Related Article: 9 Ways to Save Money on Business Insurance

4. Loss of Business Income

If your business suffers from a situation that prevents you from earning income, such as a repairing extensive damage from fire or other disasters, replacing difficult-to-obtain equipment or materials that were stolen or damaged, or even clean-up from a mishap caused by deferred maintenance, how long could your business survive without income?

It might take a few days or even weeks, but even the most robust business requires a minimum daily income to survive. Business interruption insurance can help with those daily costs like salaries, rent, and other incidentals to make sure that your business is raring to go once you finish rebuilding.

How to reduce your risk:

  • Build your savings account so you have funds in the event that you are not earning an income.
  • Map out a plan for how you would recover if an essential piece of equipment were not functioning.
  • Buy business interruption insurance to cover incidentals and keep your business operating.

5. Misunderstandings With a Client

Most business owners appreciate their customers, but even the best relationships can go sour when misunderstandings enter the picture. Professional liability insurance and general liability insurance are available to small business owners to protect against instances when a customer believes that they’ve been harmed by your business or if a client concludes that you haven’t fulfilled your responsibilities.

In either case with proper coverage, you’ll have a team of professionals working in your best interest instead of fielding calls from attorneys on your own.

How to reduce your risk:

  • Always get a contract signed by your client up front.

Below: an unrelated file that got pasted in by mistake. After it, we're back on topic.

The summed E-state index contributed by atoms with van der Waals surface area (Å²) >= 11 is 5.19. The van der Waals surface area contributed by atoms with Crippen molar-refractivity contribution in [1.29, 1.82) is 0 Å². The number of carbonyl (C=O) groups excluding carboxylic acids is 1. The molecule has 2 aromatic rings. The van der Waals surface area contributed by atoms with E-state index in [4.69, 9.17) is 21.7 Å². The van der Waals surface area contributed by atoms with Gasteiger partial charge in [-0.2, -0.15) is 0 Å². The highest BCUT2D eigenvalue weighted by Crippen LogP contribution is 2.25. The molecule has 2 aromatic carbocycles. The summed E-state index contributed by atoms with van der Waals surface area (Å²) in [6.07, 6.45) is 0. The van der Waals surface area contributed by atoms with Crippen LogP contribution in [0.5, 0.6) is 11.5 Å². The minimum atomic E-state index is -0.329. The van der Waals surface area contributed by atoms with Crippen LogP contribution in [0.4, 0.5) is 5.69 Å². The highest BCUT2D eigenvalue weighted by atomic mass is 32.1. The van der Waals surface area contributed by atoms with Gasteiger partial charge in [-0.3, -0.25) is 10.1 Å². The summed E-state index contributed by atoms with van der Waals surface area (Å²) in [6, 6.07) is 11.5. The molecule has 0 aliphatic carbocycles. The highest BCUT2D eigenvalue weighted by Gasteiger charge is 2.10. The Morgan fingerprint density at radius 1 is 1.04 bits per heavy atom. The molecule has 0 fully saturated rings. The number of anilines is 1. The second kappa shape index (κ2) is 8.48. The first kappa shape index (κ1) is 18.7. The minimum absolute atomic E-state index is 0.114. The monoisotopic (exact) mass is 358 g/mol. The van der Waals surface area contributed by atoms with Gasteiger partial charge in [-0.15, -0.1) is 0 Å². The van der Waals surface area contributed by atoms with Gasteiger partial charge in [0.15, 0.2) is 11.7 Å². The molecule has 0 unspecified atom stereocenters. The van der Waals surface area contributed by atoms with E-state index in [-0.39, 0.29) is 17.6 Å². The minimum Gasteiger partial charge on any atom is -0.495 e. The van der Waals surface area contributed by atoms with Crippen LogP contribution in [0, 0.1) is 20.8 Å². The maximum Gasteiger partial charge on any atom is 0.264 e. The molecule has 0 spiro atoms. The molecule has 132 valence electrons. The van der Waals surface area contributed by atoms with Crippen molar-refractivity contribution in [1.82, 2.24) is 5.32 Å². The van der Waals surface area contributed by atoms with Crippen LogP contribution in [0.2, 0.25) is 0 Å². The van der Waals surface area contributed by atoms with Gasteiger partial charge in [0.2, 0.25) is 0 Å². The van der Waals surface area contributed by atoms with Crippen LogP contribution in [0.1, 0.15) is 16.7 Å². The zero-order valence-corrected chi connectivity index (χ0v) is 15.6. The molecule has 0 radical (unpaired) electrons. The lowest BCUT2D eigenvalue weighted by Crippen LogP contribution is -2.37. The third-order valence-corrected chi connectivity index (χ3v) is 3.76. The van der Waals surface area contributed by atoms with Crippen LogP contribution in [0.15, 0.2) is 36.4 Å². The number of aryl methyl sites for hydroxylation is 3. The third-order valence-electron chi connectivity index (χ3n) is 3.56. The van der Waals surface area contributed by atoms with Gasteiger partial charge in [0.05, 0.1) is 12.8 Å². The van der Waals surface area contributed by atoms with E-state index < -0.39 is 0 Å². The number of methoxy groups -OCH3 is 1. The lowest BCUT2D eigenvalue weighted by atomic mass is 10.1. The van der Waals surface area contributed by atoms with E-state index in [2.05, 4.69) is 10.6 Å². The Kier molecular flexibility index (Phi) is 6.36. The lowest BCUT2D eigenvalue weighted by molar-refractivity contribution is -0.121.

• Bring in an arbitrator if the disagreements get serious.
  • Invest in professional and general liability insurance to cover court costs, should you be summoned.

6. Damage Caused by Owner or Employee

It could be as innocent as driving a delivery vehicle into an inconspicuous retaining wall or leaving a tap on overnight. Even the most prudent person can bring about a debacle.  With so much to do, it is easy to get distracted and overburdened. With commercial vehicle insurance and general liability insurance, you’ll be protected from the absurdities that befall us all.

How to reduce your risk:

  • Train your staff on preventive measures to avoid accidents.
  • Only have employees you trust implicitly drive company vehicles.
  • Investigate company vehicle and general liability insurance to protect your company.

Related Article: What Happens When Your CEO Dies? Why You Need Key Man Business Coverage

7. Cyber Attacks

Cyber attacks may be a relatively new threat to the business landscape, but they affect much more than just giant corporations. Cybercrime costs $100 billion in the US alone each year, and yet, 90 percent of small businesses are not protected.

How to reduce your risk:

  • Install firewalls and virus protection software
  • Monitor employees' use of websites
  • Purchase cybersecurity insurance

Being aware of situations that can jeopardize your uninsured business can be enough to spur you into action and get you the coverage you need.